Tommy_D's Gear

Tommy_D

Platinum Member
So here's a quick update for how my Tama Kit is going. I have all the old wrap off all the drums and all the interiors are stained and coated with a couple coats of tung oil. All the new wrap is cut and ready to be installed. I have wrapped, cut new edges, and drilled the hardware mounting holes for the bass drum. I test fit some of my new/old lugs and so far I think its looking really good. I'm excited to see how the entire kit will look when its all wrapped and nice shiny chrome is put on it. Here's some progress shots.
 

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Tommy_D

Platinum Member
As an update to my other kits, I just about have the 2Box Ddrum A2E kit all finished up. I still have to solder and wire a couple jacks for the floor toms, but other than that, its all set up and working okay for now. I'm having a few trigger issues with the snare drum, but it sounds like those will be fixed with the new update 2Box is beta testing right now. In the mean time I am just going to deal with the lack of sensitivity on the snare and not try to do anything intricate or with any real dynamic control. Maybe just some straight up rock for now.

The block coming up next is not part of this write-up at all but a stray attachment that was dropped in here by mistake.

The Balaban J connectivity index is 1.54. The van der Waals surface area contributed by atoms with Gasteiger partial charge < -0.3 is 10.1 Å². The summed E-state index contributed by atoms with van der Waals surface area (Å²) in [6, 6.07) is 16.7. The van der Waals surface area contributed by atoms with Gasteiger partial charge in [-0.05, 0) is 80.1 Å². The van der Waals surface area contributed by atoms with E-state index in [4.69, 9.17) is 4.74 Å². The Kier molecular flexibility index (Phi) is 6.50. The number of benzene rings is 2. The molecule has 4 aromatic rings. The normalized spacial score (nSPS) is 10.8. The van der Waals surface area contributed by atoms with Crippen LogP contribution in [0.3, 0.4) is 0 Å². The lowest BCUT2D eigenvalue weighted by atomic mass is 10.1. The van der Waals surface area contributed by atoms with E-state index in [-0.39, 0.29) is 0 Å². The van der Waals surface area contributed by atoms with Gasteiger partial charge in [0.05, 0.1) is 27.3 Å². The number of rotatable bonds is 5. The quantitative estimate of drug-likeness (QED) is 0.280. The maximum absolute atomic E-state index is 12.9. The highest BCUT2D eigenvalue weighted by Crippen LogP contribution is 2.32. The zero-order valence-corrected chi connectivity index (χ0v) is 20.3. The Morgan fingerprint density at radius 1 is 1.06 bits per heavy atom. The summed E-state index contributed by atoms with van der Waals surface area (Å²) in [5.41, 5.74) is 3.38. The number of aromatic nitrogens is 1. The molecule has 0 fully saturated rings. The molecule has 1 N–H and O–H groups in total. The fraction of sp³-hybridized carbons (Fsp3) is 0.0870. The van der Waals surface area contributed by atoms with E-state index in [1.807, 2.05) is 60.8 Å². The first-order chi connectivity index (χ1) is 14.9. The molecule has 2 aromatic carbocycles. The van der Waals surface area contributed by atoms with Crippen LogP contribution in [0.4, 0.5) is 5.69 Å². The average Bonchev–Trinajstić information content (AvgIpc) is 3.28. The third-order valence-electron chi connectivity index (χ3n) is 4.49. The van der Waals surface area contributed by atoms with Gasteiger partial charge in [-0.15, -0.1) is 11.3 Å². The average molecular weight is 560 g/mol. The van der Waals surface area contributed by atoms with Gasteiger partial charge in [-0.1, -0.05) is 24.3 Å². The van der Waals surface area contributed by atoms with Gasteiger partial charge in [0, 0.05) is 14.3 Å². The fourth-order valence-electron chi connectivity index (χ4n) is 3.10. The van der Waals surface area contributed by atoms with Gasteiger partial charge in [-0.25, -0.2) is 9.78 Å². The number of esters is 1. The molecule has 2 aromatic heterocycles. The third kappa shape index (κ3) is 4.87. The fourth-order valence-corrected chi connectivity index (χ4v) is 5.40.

Here are some crappy cell phone shots of the kit to give you an idea of what that looks like.
 

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Tommy_D

Platinum Member
And last but not least, the Gretsch Catalina Maple kit that I previously converted to my Roland A2E , that one is becoming my acoustic kit and the Tama kit (above) is changing to electric.